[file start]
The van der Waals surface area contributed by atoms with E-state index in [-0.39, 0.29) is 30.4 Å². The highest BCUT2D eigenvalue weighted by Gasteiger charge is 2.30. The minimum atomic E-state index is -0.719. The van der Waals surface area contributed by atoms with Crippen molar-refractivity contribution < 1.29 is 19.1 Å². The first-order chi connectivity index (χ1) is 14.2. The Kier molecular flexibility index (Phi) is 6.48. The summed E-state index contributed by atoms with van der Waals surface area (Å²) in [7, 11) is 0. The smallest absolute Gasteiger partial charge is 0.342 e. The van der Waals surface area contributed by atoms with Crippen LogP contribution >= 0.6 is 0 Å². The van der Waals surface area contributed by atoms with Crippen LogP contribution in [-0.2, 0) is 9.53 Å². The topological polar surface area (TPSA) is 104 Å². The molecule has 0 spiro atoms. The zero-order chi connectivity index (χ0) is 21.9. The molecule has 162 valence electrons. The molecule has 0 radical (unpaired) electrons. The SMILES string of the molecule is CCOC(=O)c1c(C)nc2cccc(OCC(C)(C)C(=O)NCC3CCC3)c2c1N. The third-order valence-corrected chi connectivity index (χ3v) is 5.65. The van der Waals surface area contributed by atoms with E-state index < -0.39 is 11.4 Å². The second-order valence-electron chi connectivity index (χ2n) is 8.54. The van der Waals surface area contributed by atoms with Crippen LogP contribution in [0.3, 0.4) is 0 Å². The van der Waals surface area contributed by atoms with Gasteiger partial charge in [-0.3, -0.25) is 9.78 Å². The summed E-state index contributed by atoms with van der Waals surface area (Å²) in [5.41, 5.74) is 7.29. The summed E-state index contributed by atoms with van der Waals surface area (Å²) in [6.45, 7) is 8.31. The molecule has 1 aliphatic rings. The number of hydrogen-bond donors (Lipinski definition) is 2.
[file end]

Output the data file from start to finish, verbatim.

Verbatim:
The van der Waals surface area contributed by atoms with E-state index in [-0.39, 0.29) is 30.4 Å². The highest BCUT2D eigenvalue weighted by Gasteiger charge is 2.30. The minimum atomic E-state index is -0.719. The van der Waals surface area contributed by atoms with Crippen molar-refractivity contribution < 1.29 is 19.1 Å². The first-order chi connectivity index (χ1) is 14.2. The Kier molecular flexibility index (Phi) is 6.48. The summed E-state index contributed by atoms with van der Waals surface area (Å²) in [7, 11) is 0. The smallest absolute Gasteiger partial charge is 0.342 e. The van der Waals surface area contributed by atoms with Crippen LogP contribution >= 0.6 is 0 Å². The van der Waals surface area contributed by atoms with Crippen LogP contribution in [-0.2, 0) is 9.53 Å². The topological polar surface area (TPSA) is 104 Å². The molecule has 0 spiro atoms. The zero-order chi connectivity index (χ0) is 21.9. The molecule has 162 valence electrons. The molecule has 0 radical (unpaired) electrons. The SMILES string of the molecule is CCOC(=O)c1c(C)nc2cccc(OCC(C)(C)C(=O)NCC3CCC3)c2c1N. The third-order valence-corrected chi connectivity index (χ3v) is 5.65. The van der Waals surface area contributed by atoms with E-state index < -0.39 is 11.4 Å². The second-order valence-electron chi connectivity index (χ2n) is 8.54. The van der Waals surface area contributed by atoms with Crippen LogP contribution in [0.3, 0.4) is 0 Å². The van der Waals surface area contributed by atoms with Gasteiger partial charge in [-0.3, -0.25) is 9.78 Å². The summed E-state index contributed by atoms with van der Waals surface area (Å²) in [5.41, 5.74) is 7.29. The summed E-state index contributed by atoms with van der Waals surface area (Å²) in [6.45, 7) is 8.31. The molecule has 1 aliphatic rings. The number of hydrogen-bond donors (Lipinski definition) is 2.